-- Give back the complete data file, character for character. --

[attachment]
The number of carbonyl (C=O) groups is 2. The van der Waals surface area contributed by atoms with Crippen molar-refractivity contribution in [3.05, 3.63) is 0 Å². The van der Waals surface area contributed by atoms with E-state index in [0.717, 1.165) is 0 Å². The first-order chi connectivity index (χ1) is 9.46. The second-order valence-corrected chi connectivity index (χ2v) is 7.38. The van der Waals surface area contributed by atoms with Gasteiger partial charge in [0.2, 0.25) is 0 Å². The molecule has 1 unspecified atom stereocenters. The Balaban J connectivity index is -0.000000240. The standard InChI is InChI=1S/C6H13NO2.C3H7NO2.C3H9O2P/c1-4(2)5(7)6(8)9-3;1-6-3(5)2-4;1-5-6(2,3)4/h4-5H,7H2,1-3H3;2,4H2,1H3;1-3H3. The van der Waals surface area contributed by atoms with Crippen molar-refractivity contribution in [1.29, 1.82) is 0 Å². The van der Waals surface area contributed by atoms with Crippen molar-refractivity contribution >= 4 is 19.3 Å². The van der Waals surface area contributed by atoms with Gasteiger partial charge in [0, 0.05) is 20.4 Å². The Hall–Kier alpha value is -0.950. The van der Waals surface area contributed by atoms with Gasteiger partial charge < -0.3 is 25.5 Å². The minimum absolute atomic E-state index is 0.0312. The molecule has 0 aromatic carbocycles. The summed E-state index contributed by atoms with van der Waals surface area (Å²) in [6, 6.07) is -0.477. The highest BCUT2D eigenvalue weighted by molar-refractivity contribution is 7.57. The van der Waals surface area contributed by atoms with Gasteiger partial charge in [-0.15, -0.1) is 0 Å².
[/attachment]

The number of carbonyl (C=O) groups is 2. The van der Waals surface area contributed by atoms with Crippen molar-refractivity contribution in [3.05, 3.63) is 0 Å². The van der Waals surface area contributed by atoms with E-state index in [0.717, 1.165) is 0 Å². The first-order chi connectivity index (χ1) is 9.46. The second-order valence-corrected chi connectivity index (χ2v) is 7.38. The van der Waals surface area contributed by atoms with Gasteiger partial charge in [0.2, 0.25) is 0 Å². The molecule has 1 unspecified atom stereocenters. The Balaban J connectivity index is -0.000000240. The standard InChI is InChI=1S/C6H13NO2.C3H7NO2.C3H9O2P/c1-4(2)5(7)6(8)9-3;1-6-3(5)2-4;1-5-6(2,3)4/h4-5H,7H2,1-3H3;2,4H2,1H3;1-3H3. The van der Waals surface area contributed by atoms with Crippen molar-refractivity contribution in [1.29, 1.82) is 0 Å². The van der Waals surface area contributed by atoms with Crippen molar-refractivity contribution >= 4 is 19.3 Å². The van der Waals surface area contributed by atoms with Gasteiger partial charge in [0, 0.05) is 20.4 Å². The Hall–Kier alpha value is -0.950. The van der Waals surface area contributed by atoms with Gasteiger partial charge < -0.3 is 25.5 Å². The minimum absolute atomic E-state index is 0.0312. The molecule has 0 aromatic carbocycles. The summed E-state index contributed by atoms with van der Waals surface area (Å²) in [6, 6.07) is -0.477. The highest BCUT2D eigenvalue weighted by molar-refractivity contribution is 7.57. The van der Waals surface area contributed by atoms with Gasteiger partial charge in [-0.15, -0.1) is 0 Å².